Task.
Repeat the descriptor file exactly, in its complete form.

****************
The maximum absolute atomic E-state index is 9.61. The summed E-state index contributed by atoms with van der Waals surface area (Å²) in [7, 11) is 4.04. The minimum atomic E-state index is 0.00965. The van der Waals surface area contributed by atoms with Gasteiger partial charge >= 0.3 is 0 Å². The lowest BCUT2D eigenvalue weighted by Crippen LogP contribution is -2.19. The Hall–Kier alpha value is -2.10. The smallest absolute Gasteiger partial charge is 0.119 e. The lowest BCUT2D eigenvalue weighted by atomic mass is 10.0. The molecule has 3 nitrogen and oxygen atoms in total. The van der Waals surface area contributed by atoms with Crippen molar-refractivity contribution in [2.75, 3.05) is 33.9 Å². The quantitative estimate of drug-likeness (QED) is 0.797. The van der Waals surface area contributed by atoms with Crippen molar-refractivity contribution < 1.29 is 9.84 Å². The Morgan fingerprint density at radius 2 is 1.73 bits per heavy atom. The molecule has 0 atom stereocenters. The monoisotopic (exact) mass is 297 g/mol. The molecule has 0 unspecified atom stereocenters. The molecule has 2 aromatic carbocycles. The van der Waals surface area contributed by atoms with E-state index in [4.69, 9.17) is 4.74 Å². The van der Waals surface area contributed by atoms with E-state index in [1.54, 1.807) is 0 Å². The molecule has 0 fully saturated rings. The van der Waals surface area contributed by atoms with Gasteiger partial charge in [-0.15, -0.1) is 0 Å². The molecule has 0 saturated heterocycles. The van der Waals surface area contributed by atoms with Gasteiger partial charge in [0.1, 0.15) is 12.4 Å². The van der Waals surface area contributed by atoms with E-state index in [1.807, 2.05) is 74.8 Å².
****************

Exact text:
The maximum absolute atomic E-state index is 9.61. The summed E-state index contributed by atoms with van der Waals surface area (Å²) in [7, 11) is 4.04. The minimum atomic E-state index is 0.00965. The van der Waals surface area contributed by atoms with Gasteiger partial charge >= 0.3 is 0 Å². The lowest BCUT2D eigenvalue weighted by Crippen LogP contribution is -2.19. The Hall–Kier alpha value is -2.10. The smallest absolute Gasteiger partial charge is 0.119 e. The lowest BCUT2D eigenvalue weighted by atomic mass is 10.0. The molecule has 3 nitrogen and oxygen atoms in total. The van der Waals surface area contributed by atoms with Crippen molar-refractivity contribution in [2.75, 3.05) is 33.9 Å². The quantitative estimate of drug-likeness (QED) is 0.797. The van der Waals surface area contributed by atoms with Crippen molar-refractivity contribution < 1.29 is 9.84 Å². The Morgan fingerprint density at radius 2 is 1.73 bits per heavy atom. The molecule has 0 atom stereocenters. The monoisotopic (exact) mass is 297 g/mol. The molecule has 0 unspecified atom stereocenters. The molecule has 2 aromatic carbocycles. The van der Waals surface area contributed by atoms with E-state index in [4.69, 9.17) is 4.74 Å². The van der Waals surface area contributed by atoms with E-state index in [1.54, 1.807) is 0 Å². The molecule has 0 fully saturated rings. The van der Waals surface area contributed by atoms with Gasteiger partial charge in [-0.15, -0.1) is 0 Å². The molecule has 0 saturated heterocycles. The van der Waals surface area contributed by atoms with Gasteiger partial charge in [0.1, 0.15) is 12.4 Å². The van der Waals surface area contributed by atoms with E-state index in [1.807, 2.05) is 74.8 Å².